2013 ASIS&T SIG-USE Awards Winners
Best Information Behavior Conference Paper Award
Youngseek Kim and Jeffrey M. Stanton
Institutional and Individual Influences on Scientists’ Data Sharing Behaviors: A Multilevel Analysis
University of Kentucky (Kim); Syracuse University (Stanton).
This study investigates institutional and individual factors that influence scientists’ data sharing behaviors across disciplines, drawing on institutional theory and the theory of planned behavior. The findings suggest that, because practices, requirements, and expectations may differ across (and even within) disciplines, future research should focus on those differences, as well as on data reuse issues as well as data sharing.
Best Information Behavior Conference Poster Award
Vanessa Kitzie, Erik Choi, and Chirag Shah
From Bad to Good: An Investigation of Question Quality and Transformation
This poster by Vanessa Kitzie addresses the problem of “Question Quality” in social question answering services such as Yahoo! Answers. While there have been a number of studies about the quality of answers, few have examined the quality of questions submitted by users in SQA services. The work reveals the elements that make a difference in question quality in these services, and the findings have implications for developing systems that can flag questions of poor question quality automatically.
Elfreda A. Chatman Research Proposal Award
Information Needs: A Conceptualization, Operationalization and Empirical
School of Information Studies, Charles Sturt University
This proposal by Waseem Afzel draws on both psychology and LIS literatures with the goal of conceptualizing, operationalizing, and empirically validating a construct of information needs. The study has strong potential to contribute to our understanding of information behavior by providing concrete linkages between theory and empirical research.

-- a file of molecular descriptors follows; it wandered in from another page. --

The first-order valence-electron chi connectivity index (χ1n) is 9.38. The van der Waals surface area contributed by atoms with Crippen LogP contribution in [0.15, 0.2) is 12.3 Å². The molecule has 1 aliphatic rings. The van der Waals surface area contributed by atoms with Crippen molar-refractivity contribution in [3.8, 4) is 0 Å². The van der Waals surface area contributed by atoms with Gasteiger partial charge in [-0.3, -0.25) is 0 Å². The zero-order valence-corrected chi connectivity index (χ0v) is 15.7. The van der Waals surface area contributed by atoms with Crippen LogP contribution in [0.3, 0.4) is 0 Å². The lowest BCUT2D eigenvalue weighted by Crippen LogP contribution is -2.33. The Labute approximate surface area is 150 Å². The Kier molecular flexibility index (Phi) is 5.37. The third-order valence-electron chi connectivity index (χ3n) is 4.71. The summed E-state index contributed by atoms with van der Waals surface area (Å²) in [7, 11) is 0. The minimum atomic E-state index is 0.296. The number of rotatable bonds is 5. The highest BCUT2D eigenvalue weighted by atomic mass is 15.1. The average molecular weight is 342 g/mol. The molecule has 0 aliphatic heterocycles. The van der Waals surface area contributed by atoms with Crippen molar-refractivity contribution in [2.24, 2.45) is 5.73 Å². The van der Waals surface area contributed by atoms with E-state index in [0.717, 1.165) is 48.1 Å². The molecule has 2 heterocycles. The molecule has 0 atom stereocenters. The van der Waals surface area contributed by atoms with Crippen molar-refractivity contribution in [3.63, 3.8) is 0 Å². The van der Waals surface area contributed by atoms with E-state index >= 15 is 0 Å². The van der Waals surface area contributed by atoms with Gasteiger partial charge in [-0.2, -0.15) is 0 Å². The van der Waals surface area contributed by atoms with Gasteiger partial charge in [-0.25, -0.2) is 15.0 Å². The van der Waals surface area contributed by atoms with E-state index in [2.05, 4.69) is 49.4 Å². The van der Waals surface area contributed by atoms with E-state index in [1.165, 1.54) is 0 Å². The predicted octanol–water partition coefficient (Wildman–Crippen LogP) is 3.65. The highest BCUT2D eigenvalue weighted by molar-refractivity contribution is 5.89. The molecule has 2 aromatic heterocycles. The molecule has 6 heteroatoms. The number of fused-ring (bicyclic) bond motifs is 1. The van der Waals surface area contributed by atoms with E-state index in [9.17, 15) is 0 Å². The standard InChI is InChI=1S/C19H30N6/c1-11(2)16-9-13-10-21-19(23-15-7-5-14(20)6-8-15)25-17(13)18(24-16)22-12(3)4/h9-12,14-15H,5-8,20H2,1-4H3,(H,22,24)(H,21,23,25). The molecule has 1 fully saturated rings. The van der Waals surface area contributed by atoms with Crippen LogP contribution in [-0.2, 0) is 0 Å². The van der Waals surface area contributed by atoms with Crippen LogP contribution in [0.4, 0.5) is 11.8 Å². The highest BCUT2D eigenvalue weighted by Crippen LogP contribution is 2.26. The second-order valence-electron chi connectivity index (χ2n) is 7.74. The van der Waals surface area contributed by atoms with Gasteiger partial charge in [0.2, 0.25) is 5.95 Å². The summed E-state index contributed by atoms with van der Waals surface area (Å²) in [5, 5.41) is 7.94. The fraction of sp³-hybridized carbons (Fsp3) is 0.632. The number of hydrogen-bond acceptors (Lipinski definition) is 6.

Jenna Hartel, Karen Pollock, and Rebecca Noon
The Concept Formerly Known as Information
Faculty of Information, University of Toronto.
This panel, proposed by Jenna Hartel and colleagues, examines visual data in the form of drawings from participants in order as a novel way to investigate how people define “information” in their everyday lives. The theoretical focus, data collection method, and panel format are all innovative and compelling. Its integration of visual, non-verbal, research methods into the study of information and information behavior is novel and shows strong potential to open up and expand how we think of information.
Student Travel Award
Rethinking Information Boundaries Across Disciplinary Boundaries
Interdisciplinary Studies Graduate Program, University of British Columbia
The focus of Devon Greyson’s work is on public health interventions targeting “high risk” populations, using an information practice perspective. Her investigation of the ways in which health information interventions do and do not interact with personal information practices has important implications for how those interventions effectively influence health behaviors.
Interdisciplinary Travel Award
No submissions were received for this award.